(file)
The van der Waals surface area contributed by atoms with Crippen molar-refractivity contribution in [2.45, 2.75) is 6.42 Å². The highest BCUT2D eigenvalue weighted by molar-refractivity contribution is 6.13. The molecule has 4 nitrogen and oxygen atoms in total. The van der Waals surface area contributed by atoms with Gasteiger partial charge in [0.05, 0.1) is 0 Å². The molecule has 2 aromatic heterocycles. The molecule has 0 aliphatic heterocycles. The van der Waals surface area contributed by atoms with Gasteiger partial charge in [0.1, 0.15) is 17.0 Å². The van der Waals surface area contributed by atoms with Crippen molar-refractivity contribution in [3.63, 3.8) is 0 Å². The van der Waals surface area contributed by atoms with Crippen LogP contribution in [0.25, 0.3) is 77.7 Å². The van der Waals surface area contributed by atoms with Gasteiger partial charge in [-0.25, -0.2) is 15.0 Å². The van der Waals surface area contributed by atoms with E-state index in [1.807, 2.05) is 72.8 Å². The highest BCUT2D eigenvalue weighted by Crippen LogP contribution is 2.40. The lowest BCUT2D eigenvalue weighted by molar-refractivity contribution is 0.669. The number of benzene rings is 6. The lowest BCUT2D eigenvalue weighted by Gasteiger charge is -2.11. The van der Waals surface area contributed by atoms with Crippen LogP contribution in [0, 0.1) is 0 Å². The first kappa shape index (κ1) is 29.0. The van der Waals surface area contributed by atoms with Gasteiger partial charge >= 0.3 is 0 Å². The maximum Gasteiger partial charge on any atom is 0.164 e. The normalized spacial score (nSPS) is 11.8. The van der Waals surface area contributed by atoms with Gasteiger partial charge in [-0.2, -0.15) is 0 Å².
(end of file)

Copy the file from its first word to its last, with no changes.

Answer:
The van der Waals surface area contributed by atoms with Crippen molar-refractivity contribution in [2.45, 2.75) is 6.42 Å². The highest BCUT2D eigenvalue weighted by molar-refractivity contribution is 6.13. The molecule has 4 nitrogen and oxygen atoms in total. The van der Waals surface area contributed by atoms with Gasteiger partial charge in [0.05, 0.1) is 0 Å². The molecule has 2 aromatic heterocycles. The molecule has 0 aliphatic heterocycles. The van der Waals surface area contributed by atoms with Gasteiger partial charge in [0.1, 0.15) is 17.0 Å². The van der Waals surface area contributed by atoms with Crippen molar-refractivity contribution in [3.63, 3.8) is 0 Å². The van der Waals surface area contributed by atoms with Crippen LogP contribution in [0.25, 0.3) is 77.7 Å². The van der Waals surface area contributed by atoms with Gasteiger partial charge in [-0.25, -0.2) is 15.0 Å². The van der Waals surface area contributed by atoms with E-state index in [1.807, 2.05) is 72.8 Å². The highest BCUT2D eigenvalue weighted by Crippen LogP contribution is 2.40. The lowest BCUT2D eigenvalue weighted by molar-refractivity contribution is 0.669. The number of benzene rings is 6. The lowest BCUT2D eigenvalue weighted by Gasteiger charge is -2.11. The van der Waals surface area contributed by atoms with Crippen LogP contribution in [0, 0.1) is 0 Å². The first kappa shape index (κ1) is 29.0. The van der Waals surface area contributed by atoms with Gasteiger partial charge >= 0.3 is 0 Å². The maximum Gasteiger partial charge on any atom is 0.164 e. The normalized spacial score (nSPS) is 11.8. The van der Waals surface area contributed by atoms with Gasteiger partial charge in [-0.2, -0.15) is 0 Å².